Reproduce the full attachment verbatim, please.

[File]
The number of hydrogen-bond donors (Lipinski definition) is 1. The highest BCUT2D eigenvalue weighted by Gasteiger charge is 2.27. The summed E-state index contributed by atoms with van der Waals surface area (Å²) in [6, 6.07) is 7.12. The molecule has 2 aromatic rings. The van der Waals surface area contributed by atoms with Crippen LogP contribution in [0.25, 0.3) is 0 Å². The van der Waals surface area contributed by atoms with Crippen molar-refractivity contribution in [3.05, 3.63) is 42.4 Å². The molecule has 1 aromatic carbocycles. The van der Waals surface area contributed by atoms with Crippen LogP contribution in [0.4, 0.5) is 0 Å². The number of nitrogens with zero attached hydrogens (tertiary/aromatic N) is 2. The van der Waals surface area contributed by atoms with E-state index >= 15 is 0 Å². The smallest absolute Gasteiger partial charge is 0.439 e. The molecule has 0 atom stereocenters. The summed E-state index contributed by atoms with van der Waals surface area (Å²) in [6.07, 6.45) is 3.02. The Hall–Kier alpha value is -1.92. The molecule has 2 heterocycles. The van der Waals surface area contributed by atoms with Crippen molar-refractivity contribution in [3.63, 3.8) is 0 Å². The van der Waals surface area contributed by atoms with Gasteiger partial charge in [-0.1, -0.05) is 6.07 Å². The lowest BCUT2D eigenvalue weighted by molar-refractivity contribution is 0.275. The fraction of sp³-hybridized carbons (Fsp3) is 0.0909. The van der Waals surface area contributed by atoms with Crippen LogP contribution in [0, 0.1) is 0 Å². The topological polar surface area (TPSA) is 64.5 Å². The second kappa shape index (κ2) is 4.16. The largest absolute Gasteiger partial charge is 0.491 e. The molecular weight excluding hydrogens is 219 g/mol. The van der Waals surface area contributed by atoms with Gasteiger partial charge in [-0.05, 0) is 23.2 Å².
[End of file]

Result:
The number of hydrogen-bond donors (Lipinski definition) is 1. The highest BCUT2D eigenvalue weighted by Gasteiger charge is 2.27. The summed E-state index contributed by atoms with van der Waals surface area (Å²) in [6, 6.07) is 7.12. The molecule has 2 aromatic rings. The van der Waals surface area contributed by atoms with Crippen LogP contribution in [0.25, 0.3) is 0 Å². The van der Waals surface area contributed by atoms with Crippen molar-refractivity contribution in [3.05, 3.63) is 42.4 Å². The molecule has 1 aromatic carbocycles. The van der Waals surface area contributed by atoms with Crippen LogP contribution in [0.4, 0.5) is 0 Å². The number of nitrogens with zero attached hydrogens (tertiary/aromatic N) is 2. The van der Waals surface area contributed by atoms with E-state index >= 15 is 0 Å². The smallest absolute Gasteiger partial charge is 0.439 e. The molecule has 0 atom stereocenters. The summed E-state index contributed by atoms with van der Waals surface area (Å²) in [6.07, 6.45) is 3.02. The Hall–Kier alpha value is -1.92. The molecule has 2 heterocycles. The van der Waals surface area contributed by atoms with Crippen molar-refractivity contribution in [3.63, 3.8) is 0 Å². The van der Waals surface area contributed by atoms with Gasteiger partial charge in [-0.1, -0.05) is 6.07 Å². The lowest BCUT2D eigenvalue weighted by molar-refractivity contribution is 0.275. The fraction of sp³-hybridized carbons (Fsp3) is 0.0909. The van der Waals surface area contributed by atoms with Crippen LogP contribution in [0, 0.1) is 0 Å². The topological polar surface area (TPSA) is 64.5 Å². The second kappa shape index (κ2) is 4.16. The largest absolute Gasteiger partial charge is 0.491 e. The molecular weight excluding hydrogens is 219 g/mol. The van der Waals surface area contributed by atoms with Gasteiger partial charge in [-0.05, 0) is 23.2 Å².